Here, GE's control of where Moritz could load supplies did not dictate where

257 S.W.3d 215

he could secure that load. While some loads undoubtedly must be secured before they are moved an inch, that was not the case here; Moritz admitted at his deposition that he could have driven off the ramp before securing this load. As an independent contractor, Moritz was free to choose whatever vehicle he wanted for deliveries, and when, where, and how he would secure his load. Thus, none of the defendants had contractual or actual control of Moritz's decision to carry loads in the back of a pick-up truck or secure them with rubber cords requiring him to use his body weight to pull them taut.

Accordingly, the court of appeals erred in finding a fact question on his negligent activity theory.

III. The Premises Condition Theory

Moritz alleged a premises-condition claim against all the defendants. Generally, a landowner is liable to employees of an independent contractor only for claims arising from a pre-existing defect rather than from the contractor's work,12 and then only if the pre-existing defect was concealed: "With respect to existing defects, an owner or occupier has a duty to inspect the premises and warn of concealed hazards the owner knows or should have known about."13 Moritz's claimed defect — the absence of rails on the loading ramp — was obviously a pre-existing condition and obviously not a concealed hazard.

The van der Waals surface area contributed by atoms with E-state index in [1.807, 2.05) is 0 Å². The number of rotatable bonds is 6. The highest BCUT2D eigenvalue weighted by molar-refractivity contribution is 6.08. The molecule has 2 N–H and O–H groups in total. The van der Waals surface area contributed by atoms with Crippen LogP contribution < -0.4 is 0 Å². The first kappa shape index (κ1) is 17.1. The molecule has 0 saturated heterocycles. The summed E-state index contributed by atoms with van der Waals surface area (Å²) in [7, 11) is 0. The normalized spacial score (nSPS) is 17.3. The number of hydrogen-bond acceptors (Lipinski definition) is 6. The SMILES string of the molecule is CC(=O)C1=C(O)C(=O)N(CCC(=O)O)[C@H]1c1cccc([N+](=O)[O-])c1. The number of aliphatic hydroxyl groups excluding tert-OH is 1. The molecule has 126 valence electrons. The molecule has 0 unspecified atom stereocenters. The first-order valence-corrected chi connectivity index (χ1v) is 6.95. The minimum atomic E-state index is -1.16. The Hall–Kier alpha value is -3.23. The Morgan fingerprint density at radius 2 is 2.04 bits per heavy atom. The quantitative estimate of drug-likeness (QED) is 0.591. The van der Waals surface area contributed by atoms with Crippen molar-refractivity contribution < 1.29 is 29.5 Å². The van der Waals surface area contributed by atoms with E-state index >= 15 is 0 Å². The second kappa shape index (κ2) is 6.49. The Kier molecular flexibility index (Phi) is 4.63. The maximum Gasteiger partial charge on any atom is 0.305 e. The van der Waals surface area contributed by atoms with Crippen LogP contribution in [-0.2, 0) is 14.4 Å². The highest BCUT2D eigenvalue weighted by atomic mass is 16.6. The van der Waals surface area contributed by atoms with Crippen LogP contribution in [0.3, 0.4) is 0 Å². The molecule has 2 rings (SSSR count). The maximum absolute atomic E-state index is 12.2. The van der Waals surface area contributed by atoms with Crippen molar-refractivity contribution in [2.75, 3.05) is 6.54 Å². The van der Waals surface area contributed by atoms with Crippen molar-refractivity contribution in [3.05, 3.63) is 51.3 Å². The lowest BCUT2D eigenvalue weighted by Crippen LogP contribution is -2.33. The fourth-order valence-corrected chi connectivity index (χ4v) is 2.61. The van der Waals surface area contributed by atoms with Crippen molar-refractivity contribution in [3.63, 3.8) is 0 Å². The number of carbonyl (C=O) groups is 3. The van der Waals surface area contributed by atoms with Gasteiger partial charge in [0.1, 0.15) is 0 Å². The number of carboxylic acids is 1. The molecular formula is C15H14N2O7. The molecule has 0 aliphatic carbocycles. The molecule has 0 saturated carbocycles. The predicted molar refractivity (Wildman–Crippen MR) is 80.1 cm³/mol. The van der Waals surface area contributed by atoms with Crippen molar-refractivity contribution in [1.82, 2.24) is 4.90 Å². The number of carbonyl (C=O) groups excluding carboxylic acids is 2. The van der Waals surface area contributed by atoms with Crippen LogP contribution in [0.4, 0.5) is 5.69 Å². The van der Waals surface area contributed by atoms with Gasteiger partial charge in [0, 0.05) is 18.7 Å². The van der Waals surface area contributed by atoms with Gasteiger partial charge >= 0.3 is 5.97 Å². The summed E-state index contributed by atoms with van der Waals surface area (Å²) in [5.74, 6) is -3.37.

Limiting premises liability to concealed hazards is not unique to cases involving independent contractors. A lessor who relinquishes possession or occupancy of premises also has no duty to warn of defects except those that are concealed.14 In both cases, the landowner's duty is limited because control is being turned over to someone else in a way that is not true of shoppers, sightseers, or other business invitees.

An independent contractor owes its own employees a nondelegable duty to provide them a safe place to work, safe equipment to work with, and warn them of potential hazards;15 it also controls the details and methods of its own work, including the labor and equipment employed.16 Thus, one who hires an independent